After decades of making periodic small changes, Tri-Cities Airport in southeast Washington “ripped off the Band-Aid” and completed a $41.9 million renovation and expansion of its 1968 terminal.
“We couldn’t just continue to do a little bit here and there,” says Airport Director Buck Taft, noting that no major improvements had been made since the 1980s. “We didn’t have enough gate space, concessions were in the wrong area because everything was obviously pre-9/11 design. Its useful life was over.”
The multi-phase construction project ran from August 2014 to January 2017, nearly doubling the size of the terminal to a total of 110,000 square feet. Specific attention was given to improving passenger flow and the baggage and ticketing processes; but the overriding goal was to update the facility and prepare it to accommodate the future needs of the airport and Tri-Cities area.
To do so, Mead & Hunt devised a plan that removed 13,000 square feet of the original building and renovated another 47,000 square feet, but also added 63,000 new square feet of space. Although the terminal’s square footage nearly doubled, its utility bills did not increase accordingly due to new energy-efficient systems and products—a feat Taft finds impressive.
Concessions were moved behind the TSA security checkpoint and designers added a large, open gallery area, with an array of concessions and 30-foot windows that provide striking views of the airfield and surrounding area.
Behind the scenes, a new baggage handling system designed by Logplan includes inline explosives detection. In addition to optimizing screening efficiency, the new system is decreasing TSA operating costs and improving the customer experience.
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Design & Build — Together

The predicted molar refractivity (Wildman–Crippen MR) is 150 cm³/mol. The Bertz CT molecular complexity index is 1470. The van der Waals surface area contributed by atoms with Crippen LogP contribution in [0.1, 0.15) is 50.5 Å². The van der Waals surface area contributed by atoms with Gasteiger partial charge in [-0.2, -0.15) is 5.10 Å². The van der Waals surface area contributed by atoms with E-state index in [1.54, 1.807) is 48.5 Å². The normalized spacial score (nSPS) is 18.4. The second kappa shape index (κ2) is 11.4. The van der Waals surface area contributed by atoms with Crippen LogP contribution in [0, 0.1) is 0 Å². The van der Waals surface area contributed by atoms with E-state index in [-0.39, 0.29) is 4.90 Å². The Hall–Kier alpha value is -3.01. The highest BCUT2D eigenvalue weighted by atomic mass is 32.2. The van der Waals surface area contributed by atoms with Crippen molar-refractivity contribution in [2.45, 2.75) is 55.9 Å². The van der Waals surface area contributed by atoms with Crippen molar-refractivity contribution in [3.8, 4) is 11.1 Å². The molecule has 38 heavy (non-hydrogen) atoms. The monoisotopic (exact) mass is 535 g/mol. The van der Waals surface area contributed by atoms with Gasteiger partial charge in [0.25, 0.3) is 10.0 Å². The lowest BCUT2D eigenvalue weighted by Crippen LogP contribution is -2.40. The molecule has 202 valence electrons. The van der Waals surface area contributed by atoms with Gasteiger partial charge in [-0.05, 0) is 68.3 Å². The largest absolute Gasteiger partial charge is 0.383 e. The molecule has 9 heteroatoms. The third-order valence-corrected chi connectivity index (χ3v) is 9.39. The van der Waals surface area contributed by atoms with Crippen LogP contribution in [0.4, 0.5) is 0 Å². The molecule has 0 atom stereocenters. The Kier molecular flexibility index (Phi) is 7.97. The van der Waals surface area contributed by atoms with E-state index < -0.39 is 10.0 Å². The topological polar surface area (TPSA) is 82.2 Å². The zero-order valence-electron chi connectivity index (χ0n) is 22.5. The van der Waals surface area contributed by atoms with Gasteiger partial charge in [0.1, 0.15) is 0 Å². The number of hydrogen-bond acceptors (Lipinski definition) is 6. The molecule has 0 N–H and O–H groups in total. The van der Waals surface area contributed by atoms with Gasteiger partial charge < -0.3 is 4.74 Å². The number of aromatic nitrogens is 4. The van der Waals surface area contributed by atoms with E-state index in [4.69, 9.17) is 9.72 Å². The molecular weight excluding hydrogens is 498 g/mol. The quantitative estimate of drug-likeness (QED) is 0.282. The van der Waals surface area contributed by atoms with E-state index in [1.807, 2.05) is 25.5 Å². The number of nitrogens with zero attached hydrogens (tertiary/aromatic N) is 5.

Because the Port of Pasco owns PSC, rules governing state-owned facilities applied to the project. In particular, the state approved use of the general contractor/construction manager process rather than the standard low-bid method. The Port was consequently able to hire Bouten Construction Co. as the prime contractor when just 30% of the project design was complete.
“It allows you to get the right person at the table,” says Tim Dacey, project manager with Mead & Hunt’s Portland, OR, office. “It’s still competitive; but you get to select the construction manager based on qualifications, it’s not entirely cost-driven.” Having Bouten on board early to review costs and drawings, and to help make sure decisions worked within the project budget, helped make construction more efficient, he explains.
“We were able to work with them throughout design and construction, for estimating and working out phasing issues to make sure operations were continuous through construction,” says Dacey. “In the end, the results were clear: We were under budget and able to complete the project without a plane being delayed.”
In short, he considers the collaborative process the right solution for complex construction projects.
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